During the first year of the conflict, ranking medical officers routinely noted how difficult it was to organize and instill authority among many of the medical practitioners. ¹³ There were also some improvements in the East Coast hospitals—particularly in Boston, New York, and Philadelphia—which facilitated ideas on the progress of medical science. There were no standardized tests, and a college education, or even literacy, was not a requirement. In particular I would like to thank Mark Harrison, Geoff Hudson, Michael Flannery, Sanders Marble, Bill Rothstein, Todd Savitt, Michael Bliss, John Harley Warner, Eva Ahrén, Jeffrey Baker, Mindy Schwartz, and especially, Michael Sappol. All this well fitted the objectives of the commission, whose express purpose was to avoid delay and circumlocution for the purpose of accomplishing efficiency and directness of action. Letterman's system was so efficient that all wounded soldiers at The Battle of Antietam were removed from the battlefield and sent to care within one day so this new system saved thousands of Union lives. From the beginning of the war, doctors managed the catastrophic wounds of battle, but an equally important objective of their practice was to arrive at new understandings of and ways of coping with the unfamiliar diseases that abounded in the camps and hospitals as the war raged well past the prophesied three months.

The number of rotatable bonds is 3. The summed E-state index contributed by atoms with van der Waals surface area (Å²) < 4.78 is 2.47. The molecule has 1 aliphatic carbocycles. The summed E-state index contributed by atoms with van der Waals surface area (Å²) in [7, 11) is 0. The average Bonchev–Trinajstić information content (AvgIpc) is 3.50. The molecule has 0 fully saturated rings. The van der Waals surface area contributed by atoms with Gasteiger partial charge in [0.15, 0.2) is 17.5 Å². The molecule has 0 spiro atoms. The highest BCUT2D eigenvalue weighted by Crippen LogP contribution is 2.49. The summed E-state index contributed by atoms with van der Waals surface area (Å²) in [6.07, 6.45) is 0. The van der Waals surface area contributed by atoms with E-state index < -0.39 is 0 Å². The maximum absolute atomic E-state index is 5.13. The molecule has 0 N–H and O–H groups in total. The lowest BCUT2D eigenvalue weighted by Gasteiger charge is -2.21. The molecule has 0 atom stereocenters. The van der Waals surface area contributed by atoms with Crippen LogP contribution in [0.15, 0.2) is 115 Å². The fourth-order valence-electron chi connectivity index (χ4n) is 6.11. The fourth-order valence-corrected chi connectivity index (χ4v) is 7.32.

In fact, the crucial social changes in American medicine predated the influence of these physicians. I actually lived up the street from the Vicary House, in Freedom, Pennsylvania. It was the responsibility of the regimental surgeons to determine which soldiers could return to duty and which should be sent to the general hospitals. I realized I was looking at the long version sometimes ten or more pages of the few lines that had been synthesized and published in the Medical and Surgical History. After all, before the war many southern physicians had traveled abroad to study medicine or studied in the leading centers in the North including Boston, Philadelphia, and New York.
You can understand everything you want by a reserve. These were case histories that accompanied medical and surgical specimens and the results of autopsies. Though the war's human toll was tragic, conducting postmortems on the dead and caring for the wounded gave physicians ample opportunity to study and develop new methods of treatment and analysis, from dissection and microscopy to new research into infectious disease processes. D1, D4, although the casualty reporting may not be comparable. It set in motion forces that would improve medicine nationwide and enable great medical leaps in the subsequent decades. There were two types of amputations, primary and secondary.